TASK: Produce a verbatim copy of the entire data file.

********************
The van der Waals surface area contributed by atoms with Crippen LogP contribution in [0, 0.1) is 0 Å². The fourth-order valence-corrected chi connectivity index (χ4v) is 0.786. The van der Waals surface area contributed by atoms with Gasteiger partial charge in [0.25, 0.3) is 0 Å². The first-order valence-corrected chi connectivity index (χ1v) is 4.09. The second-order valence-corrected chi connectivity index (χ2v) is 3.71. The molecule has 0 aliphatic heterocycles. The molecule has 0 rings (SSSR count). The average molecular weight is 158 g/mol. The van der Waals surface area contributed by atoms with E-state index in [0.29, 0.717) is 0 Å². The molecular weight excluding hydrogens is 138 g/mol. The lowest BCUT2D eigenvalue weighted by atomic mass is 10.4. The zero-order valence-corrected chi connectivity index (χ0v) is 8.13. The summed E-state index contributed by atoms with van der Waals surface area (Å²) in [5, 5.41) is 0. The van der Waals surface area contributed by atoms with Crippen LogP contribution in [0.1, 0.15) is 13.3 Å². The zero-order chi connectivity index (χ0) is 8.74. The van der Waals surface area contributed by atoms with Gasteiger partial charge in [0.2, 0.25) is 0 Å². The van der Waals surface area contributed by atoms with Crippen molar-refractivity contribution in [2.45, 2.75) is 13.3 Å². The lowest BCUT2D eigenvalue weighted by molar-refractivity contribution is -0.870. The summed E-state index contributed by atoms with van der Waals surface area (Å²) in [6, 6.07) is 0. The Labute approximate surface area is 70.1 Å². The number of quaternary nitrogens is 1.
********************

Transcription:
The van der Waals surface area contributed by atoms with Crippen LogP contribution in [0, 0.1) is 0 Å². The fourth-order valence-corrected chi connectivity index (χ4v) is 0.786. The van der Waals surface area contributed by atoms with Gasteiger partial charge in [0.25, 0.3) is 0 Å². The first-order valence-corrected chi connectivity index (χ1v) is 4.09. The second-order valence-corrected chi connectivity index (χ2v) is 3.71. The molecule has 0 aliphatic heterocycles. The molecule has 0 rings (SSSR count). The average molecular weight is 158 g/mol. The van der Waals surface area contributed by atoms with E-state index in [0.29, 0.717) is 0 Å². The molecular weight excluding hydrogens is 138 g/mol. The lowest BCUT2D eigenvalue weighted by atomic mass is 10.4. The zero-order valence-corrected chi connectivity index (χ0v) is 8.13. The summed E-state index contributed by atoms with van der Waals surface area (Å²) in [5, 5.41) is 0. The van der Waals surface area contributed by atoms with Crippen LogP contribution in [0.1, 0.15) is 13.3 Å². The zero-order chi connectivity index (χ0) is 8.74. The van der Waals surface area contributed by atoms with Gasteiger partial charge in [0.2, 0.25) is 0 Å². The van der Waals surface area contributed by atoms with Crippen molar-refractivity contribution in [2.45, 2.75) is 13.3 Å². The lowest BCUT2D eigenvalue weighted by molar-refractivity contribution is -0.870. The summed E-state index contributed by atoms with van der Waals surface area (Å²) in [6, 6.07) is 0. The Labute approximate surface area is 70.1 Å². The number of quaternary nitrogens is 1.